Representational systems – White Paper
Representational systems, also known as sensory modalities, are a model from neuro-linguistic programming that examines how the human mind both takes in data and then processes and stores information.
Information is categorized as if it is processed through the five senses when taken in and then internally analyzed, coded and stored as a sensory representation. Clearly there are five possible sensory modalities: visual, auditory, kinesthetic, olfactory and gustative. Considering that inside their minds people may also ‘talk to themselves’, another category that can be added to the way information is processed and stored is self-talk, also referred to as rational, due to the fact that it is frequently used to interpret from a rational and logical standpoint.
According to the creators of the field of neuro-linguistic programming, Richard Bandler, Ph.D and John Grinder, Ph.D, the words, phrases and sentences we use are indicative of our referencing of each of the sensory modalities. As mentioned in their book ‘The structure of magic vol.2’ (1976), for example the words “clear”, “spiral” and “image” reference the visual representation system; similarly the words “tinkling”, “silent”, “squeal” and “blast” reference the auditory representation system. They also propose that metaphorical or figurative language can indicate a reference to a representational system such that it is actually literal. For example, the comment “I see what you’re saying” is taken to indicate a visual representation.
Furthermore, R. Bandler and J. Grinder also state in ‘The structure of magic vol.2’ that each person has a “most highly valued” or preferred representational system. This means that a person is more able to vividly create an experience inside their mind when it makes use of their preferred representational system. R. Bandler and J. Grinder go on to mention that people tend to use that representational system more often than others, and have more distinctions available in that representation system than others.
For example, a person who most highly values their visual sensory modality is able to vividly visualize things with ease and has a tendency to do so, instead of recreating an experience primarily in terms of other sensory modalities.
Using representational systems for effective communication
An awareness of representation systems can be used to build rapport and improve communication with others. It can be especially important to make good use of preferred representation systems for taking in data, in order to communicate effectively.
For example you may hear someone say “show me how it works” (visual) or, alternatively ‘tell me how it works” (auditory), or even “walk me through it” (kinesthetic). It is important for effective communication and understanding to adapt the presentation of information to match an individual’s preferred way of receiving data.
Visual System Processing
A person with a preference for visual system processing will tend to use their vision for memory and decision making more often than others. His or her main contact with the world will be through the eyes.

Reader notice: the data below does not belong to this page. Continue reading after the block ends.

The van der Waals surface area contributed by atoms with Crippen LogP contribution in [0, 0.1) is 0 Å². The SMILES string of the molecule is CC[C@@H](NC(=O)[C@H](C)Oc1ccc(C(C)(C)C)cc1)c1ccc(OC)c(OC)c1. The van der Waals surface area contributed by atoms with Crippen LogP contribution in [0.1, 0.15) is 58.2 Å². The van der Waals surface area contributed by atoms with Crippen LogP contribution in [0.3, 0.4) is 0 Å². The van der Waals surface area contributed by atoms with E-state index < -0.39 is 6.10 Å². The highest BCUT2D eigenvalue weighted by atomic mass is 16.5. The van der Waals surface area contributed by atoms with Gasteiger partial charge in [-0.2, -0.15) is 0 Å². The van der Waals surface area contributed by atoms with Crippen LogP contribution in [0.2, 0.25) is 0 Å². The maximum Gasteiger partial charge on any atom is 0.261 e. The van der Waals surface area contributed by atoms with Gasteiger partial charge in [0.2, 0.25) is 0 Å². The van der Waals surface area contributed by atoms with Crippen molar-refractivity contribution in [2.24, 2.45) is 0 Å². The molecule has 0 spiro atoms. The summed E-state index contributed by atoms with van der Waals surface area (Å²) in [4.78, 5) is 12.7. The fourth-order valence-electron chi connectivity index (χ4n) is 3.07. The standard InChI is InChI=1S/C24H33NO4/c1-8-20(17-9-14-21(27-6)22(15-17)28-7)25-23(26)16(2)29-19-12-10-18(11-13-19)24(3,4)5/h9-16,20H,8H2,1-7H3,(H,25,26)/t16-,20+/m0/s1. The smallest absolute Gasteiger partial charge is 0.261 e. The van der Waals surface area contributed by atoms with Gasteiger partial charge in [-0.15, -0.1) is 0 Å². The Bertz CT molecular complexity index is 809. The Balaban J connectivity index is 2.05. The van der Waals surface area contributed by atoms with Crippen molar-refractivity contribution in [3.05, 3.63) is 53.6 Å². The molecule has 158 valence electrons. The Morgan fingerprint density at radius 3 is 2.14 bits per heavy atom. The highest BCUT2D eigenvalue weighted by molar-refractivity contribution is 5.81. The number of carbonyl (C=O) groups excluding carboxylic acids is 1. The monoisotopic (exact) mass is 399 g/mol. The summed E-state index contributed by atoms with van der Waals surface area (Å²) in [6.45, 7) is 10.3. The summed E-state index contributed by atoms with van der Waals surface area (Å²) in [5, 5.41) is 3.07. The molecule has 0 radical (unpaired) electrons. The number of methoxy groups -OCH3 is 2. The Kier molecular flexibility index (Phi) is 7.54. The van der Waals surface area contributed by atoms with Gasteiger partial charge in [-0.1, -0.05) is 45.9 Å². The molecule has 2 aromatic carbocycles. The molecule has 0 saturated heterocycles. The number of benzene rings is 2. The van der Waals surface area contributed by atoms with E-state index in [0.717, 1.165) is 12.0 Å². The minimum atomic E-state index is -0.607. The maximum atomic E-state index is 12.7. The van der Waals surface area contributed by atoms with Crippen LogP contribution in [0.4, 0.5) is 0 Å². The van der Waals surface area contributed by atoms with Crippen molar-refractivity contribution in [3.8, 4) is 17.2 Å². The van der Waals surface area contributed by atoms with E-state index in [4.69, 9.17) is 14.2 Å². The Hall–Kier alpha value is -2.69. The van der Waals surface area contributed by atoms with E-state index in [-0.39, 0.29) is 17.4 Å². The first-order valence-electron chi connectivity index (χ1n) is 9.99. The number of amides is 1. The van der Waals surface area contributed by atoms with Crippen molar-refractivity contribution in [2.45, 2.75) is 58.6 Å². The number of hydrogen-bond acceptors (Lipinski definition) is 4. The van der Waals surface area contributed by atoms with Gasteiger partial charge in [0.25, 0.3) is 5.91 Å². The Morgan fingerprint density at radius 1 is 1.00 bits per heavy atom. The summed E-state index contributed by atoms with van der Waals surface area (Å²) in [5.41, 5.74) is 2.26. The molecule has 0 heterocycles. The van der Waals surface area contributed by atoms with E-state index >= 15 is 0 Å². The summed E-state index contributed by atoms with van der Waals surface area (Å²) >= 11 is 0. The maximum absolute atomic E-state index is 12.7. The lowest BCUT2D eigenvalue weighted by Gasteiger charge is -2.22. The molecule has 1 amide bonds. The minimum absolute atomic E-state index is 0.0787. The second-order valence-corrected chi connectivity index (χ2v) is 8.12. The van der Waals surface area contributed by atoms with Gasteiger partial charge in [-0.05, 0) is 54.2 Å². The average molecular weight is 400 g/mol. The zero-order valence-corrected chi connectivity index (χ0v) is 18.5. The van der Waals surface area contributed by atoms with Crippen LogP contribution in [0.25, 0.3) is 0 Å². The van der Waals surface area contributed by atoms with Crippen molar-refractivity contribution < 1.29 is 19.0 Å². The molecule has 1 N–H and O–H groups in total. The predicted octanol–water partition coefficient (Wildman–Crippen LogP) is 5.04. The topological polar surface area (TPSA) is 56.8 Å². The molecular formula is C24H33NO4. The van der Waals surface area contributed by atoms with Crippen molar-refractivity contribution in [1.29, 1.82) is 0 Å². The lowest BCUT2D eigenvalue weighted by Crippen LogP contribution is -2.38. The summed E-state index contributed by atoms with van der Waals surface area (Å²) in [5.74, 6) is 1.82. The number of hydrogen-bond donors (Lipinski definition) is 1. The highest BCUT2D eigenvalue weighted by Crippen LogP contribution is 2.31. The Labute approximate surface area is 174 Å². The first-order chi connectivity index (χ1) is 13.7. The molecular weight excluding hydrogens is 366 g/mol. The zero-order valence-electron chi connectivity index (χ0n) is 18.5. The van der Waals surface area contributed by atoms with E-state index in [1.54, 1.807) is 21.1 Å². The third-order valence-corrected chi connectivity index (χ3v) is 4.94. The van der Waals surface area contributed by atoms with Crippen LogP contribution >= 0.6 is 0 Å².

Visual processing can take in a lot of information because an image can carry more data than sounds or feelings. This means they are often adept at seeing the big picture and long-range planning.
Leonardo Da Vinci, Walt Disney and Albert Einstein were all accomplished visualizers. Mozart also saw his musical compositions entirely and then wrote them down.
People who have a preference for the visual representational system often use words such as: see, view, visualizing, look, picture, illustrate, observe, notice, vision, outlook, image.
Auditory System Processing
While visual system processing handles much information at once, auditory system processing is linear and sequential. It is like a message on a tape compared to a picture. People who have a preference for the auditory representational system often rely on things not sounding right.
When people are processing with their auditory system, they often talk about their experience using words such as: hear, listen, ask yourself, noisy, rings a bell, deaf, quiet, silence, noise, hush, mute, voice, sound, echo, volume, hum, loud, tune in.
Kinesthetic System Processing
The kinesthetic system refers to bodily sensations and feelings. This kind of processing is much slower than visual system processing where a lot of information is available all at once and it is also slower than auditory system processing, where information is sequential.
Generally, it is one of our primitive ways of processing information, and can be simultaneous and conflicting. However, it can become very fast, for instance in emergencies or dangerous situations.
When people are processing information using the kinesthetic representational system, they use words such as: feel, touch, handle, texture, feeling, hold, grip, hug, rub, weight, heavy, burden, oppressive, stifling, sticky, uncomfortable, pressure.
Rational processing, although not strictly a representational system, is all about the language and actual words that people use when describing what is going on in their other senses. This type of processing involves not just self-talk, but also a way of thinking that is sensory detached and enables people to think from a logical standpoint and interpret the information obtained through the other senses.